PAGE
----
Suppose someone steals your credit cards and cash, leaving your billfold empty of everything but the family pictures. It's no great loss, really: the amount of cash was trivial, and you're not liable for the credit card charges. But if you're like many people, you'll invest non-trivial amounts of time in bringing the culprit to justice. Having found incriminating evidence at the scene of the crime, you'll call the police and do whatever you can to help them find their man.
Assuming you succeed--assuming they find their man--what do you get out of the deal? In material terms, nothing. It's a waste of your time. But you're motivated by moral grievance. "It's the principle of the thing," you say, feeling the point viscerally.
This is one example of how we're all saddled with a primitive moral system. According to evolutionary psychology, our genetic infrastructure for moral indignation was designed by natural selection back when our ancestors lived in small hunter-gatherer societies. But today we don't live in hunter-gatherer societies. The result is a "mismatch" between our genes and our social environment. Genetically based impulses of moral indignation that were built to serve our interests no longer do.
One key difference between modern society and the "ancestral environment" of our evolutionary design is that in the ancestral environment there were no police. If you didn't bring your tormentors to justice, who would? And the price for letting a tormentor off the hook was high. If word got around that you were an easy target--that people could steal your food, steal your mate, or just extract favors from you without ever reciprocating--then you'd pay a price in real Darwinian terms. The chances of your genes getting into the next generation would drop.
In such an environment genes conducive to moral indignation could thrive. By leading you to punish your past exploiters, they could reduce your chances of getting exploited in the future; they could give you a reputation as someone not to be trifled with.
These days, of course, reputation doesn't work the same way. The pickpocket you testify against doesn't spend his time in prison spreading the word that your pocket can't be profitably picked. Still, you find deep gratification in knowing that you've sent the pickpocket to jail--gratification that's a vestige of the pre-police past.
As it happens, the obsolescence of this "moral" impulse has actually made it, in a sense, more truly moral. Though moral indignation may not help the person feeling the indignation, it can help society at large. After all, if no criminals ever got tracked down, the whole judicial system would lose credibility, and all law-abiding citizens would suffer. So when you help finger a culprit, under the sway of an impulse that was originally designed to work selfishly, you're actually performing a selfless service to the larger society. You are investing time and energy in keeping the judicial system sound. It's kind of like jury duty. (Of course, you derive some personal benefit from keeping the overall system sound. But in both cases--with jury duty and with tracking down culprits--your small slice of society's overall benefit from your efforts pales by comparison with the efforts themselves. So in terms of narrow self-interest, the "rational" thing to do is shirk duty in both cases; duty amounts to sacrifice--which is why they call it duty.)
Why do we feel the need to pass judgment in such cases? Here the evolutionary psychology gets a bit more speculative, but the answer seems to go something like this: In the ancestral environment--in a small villagelike setting of 25 or 50 or 75 people--grievances often became public grievances, publicly discussed. And people were designed by natural selection to weigh in on moral issues in ways that ultimately served their genetic interest.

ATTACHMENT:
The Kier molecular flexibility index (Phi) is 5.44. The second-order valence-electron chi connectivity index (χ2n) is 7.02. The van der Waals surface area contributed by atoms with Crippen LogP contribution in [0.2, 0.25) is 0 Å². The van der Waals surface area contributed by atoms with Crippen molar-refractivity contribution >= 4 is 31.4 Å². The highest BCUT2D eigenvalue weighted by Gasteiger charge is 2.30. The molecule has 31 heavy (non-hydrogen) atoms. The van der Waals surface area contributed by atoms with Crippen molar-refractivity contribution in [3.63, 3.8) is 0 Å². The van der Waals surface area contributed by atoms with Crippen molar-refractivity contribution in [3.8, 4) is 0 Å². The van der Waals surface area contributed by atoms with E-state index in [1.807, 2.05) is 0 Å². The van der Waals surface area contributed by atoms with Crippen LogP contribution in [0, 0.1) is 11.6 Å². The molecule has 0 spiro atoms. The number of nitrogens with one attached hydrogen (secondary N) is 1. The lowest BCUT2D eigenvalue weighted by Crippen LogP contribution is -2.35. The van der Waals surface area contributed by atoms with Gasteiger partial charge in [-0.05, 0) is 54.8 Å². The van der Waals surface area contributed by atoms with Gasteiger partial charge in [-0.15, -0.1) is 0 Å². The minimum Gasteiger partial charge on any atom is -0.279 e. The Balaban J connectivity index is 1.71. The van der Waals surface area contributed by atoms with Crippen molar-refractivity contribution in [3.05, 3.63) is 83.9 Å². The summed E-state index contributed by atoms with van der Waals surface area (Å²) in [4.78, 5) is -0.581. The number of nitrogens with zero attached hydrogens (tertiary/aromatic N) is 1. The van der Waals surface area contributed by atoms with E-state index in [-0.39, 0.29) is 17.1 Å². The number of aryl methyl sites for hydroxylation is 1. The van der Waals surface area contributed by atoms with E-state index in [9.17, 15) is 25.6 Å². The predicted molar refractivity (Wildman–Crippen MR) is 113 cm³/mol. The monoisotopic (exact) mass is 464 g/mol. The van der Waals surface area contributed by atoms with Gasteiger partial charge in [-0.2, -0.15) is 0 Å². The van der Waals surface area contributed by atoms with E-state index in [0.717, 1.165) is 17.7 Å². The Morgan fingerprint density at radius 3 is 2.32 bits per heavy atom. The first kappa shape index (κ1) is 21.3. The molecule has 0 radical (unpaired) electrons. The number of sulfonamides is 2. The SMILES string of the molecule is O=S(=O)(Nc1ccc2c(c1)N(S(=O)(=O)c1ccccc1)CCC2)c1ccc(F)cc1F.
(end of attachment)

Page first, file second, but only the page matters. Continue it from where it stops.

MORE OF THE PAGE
Sometimes this might mean just backing the position of a relative or a friend, conveniently blinding yourself to any countervailing evidence. Other times it might mean arguing for a specific position that, if it became a village-wide principle, could serve you well. (A male who finds himself at the top of the local social hierarchy may think polygamy is a fine thing. A low-status male, who would wind up mateless in a polygamous society, may not.) Or, more generally, as someone who plays by the rules, you may have an interest in defending other such good eggs against rule breakers in the hopes that they'll return the favor in the future.
But whatever the correct evolutionary explanations for our fascination with moral squabbles, there's no denying the fascination, and there's no denying that, in a modern environment, the fascination often fails to serve our tangible interests. It eats up time and yields no material gain--not for us at least, though the tabloids and the Fox Network and Jerry Springer are all making out fine.
I'm an especially egregious moralizer. When watching an athletic event, I tend to fabricate pseudo-moral grounds for favoring one team or player over another. Some of my rules of thumb: root against show-offs and convicted felons and in favor of underdogs.
Of course, just because we no longer benefit materially from our moral indignation doesn't mean there's anything wrong with exercising it. Everybody needs a hobby, right? And I enjoy getting moralistic about football games (though my morally correct team seems to lose more often than not--a natural consequence, perhaps, of rooting for underdogs and non-felons).
On the other hand, our instinctive rush to moral judgment can at times keep us from grasping one of the deeper moral truths. The culprits we see--whether on "Jerry Springer" or on the football field--are human beings, just like us. As such, they've been shaped by the interplay of their genes (including some archaic ones) and their particular social environment (which their genes weren't designed to fit). There but for the grace of God go any of us.